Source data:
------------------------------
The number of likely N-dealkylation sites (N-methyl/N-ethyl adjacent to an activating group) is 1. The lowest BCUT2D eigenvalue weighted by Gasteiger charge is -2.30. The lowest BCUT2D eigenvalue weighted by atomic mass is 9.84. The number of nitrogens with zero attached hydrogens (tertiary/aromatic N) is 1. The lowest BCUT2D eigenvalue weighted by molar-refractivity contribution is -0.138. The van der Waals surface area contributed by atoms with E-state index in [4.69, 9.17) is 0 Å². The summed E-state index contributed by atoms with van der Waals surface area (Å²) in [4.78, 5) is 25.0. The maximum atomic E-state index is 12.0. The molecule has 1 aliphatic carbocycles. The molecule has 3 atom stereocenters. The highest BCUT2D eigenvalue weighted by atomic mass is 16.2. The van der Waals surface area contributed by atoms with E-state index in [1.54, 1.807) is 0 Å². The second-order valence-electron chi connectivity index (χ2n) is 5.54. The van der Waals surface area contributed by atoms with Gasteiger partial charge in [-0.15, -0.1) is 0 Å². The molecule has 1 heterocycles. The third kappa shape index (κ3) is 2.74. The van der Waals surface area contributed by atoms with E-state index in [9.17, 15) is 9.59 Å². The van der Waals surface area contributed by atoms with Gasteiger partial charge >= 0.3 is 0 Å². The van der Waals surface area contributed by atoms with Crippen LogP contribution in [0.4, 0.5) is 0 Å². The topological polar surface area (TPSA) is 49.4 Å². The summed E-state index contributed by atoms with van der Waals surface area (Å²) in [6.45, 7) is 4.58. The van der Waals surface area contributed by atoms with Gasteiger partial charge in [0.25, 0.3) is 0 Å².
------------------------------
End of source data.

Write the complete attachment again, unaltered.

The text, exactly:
The number of likely N-dealkylation sites (N-methyl/N-ethyl adjacent to an activating group) is 1. The lowest BCUT2D eigenvalue weighted by Gasteiger charge is -2.30. The lowest BCUT2D eigenvalue weighted by atomic mass is 9.84. The number of nitrogens with zero attached hydrogens (tertiary/aromatic N) is 1. The lowest BCUT2D eigenvalue weighted by molar-refractivity contribution is -0.138. The van der Waals surface area contributed by atoms with E-state index in [4.69, 9.17) is 0 Å². The summed E-state index contributed by atoms with van der Waals surface area (Å²) in [4.78, 5) is 25.0. The maximum atomic E-state index is 12.0. The molecule has 1 aliphatic carbocycles. The molecule has 3 atom stereocenters. The highest BCUT2D eigenvalue weighted by atomic mass is 16.2. The van der Waals surface area contributed by atoms with E-state index in [1.54, 1.807) is 0 Å². The second-order valence-electron chi connectivity index (χ2n) is 5.54. The van der Waals surface area contributed by atoms with Gasteiger partial charge in [-0.15, -0.1) is 0 Å². The molecule has 1 heterocycles. The third kappa shape index (κ3) is 2.74. The van der Waals surface area contributed by atoms with E-state index in [9.17, 15) is 9.59 Å². The van der Waals surface area contributed by atoms with Gasteiger partial charge >= 0.3 is 0 Å². The van der Waals surface area contributed by atoms with Crippen LogP contribution in [0.4, 0.5) is 0 Å². The topological polar surface area (TPSA) is 49.4 Å². The summed E-state index contributed by atoms with van der Waals surface area (Å²) in [6.45, 7) is 4.58. The van der Waals surface area contributed by atoms with Gasteiger partial charge in [0.25, 0.3) is 0 Å².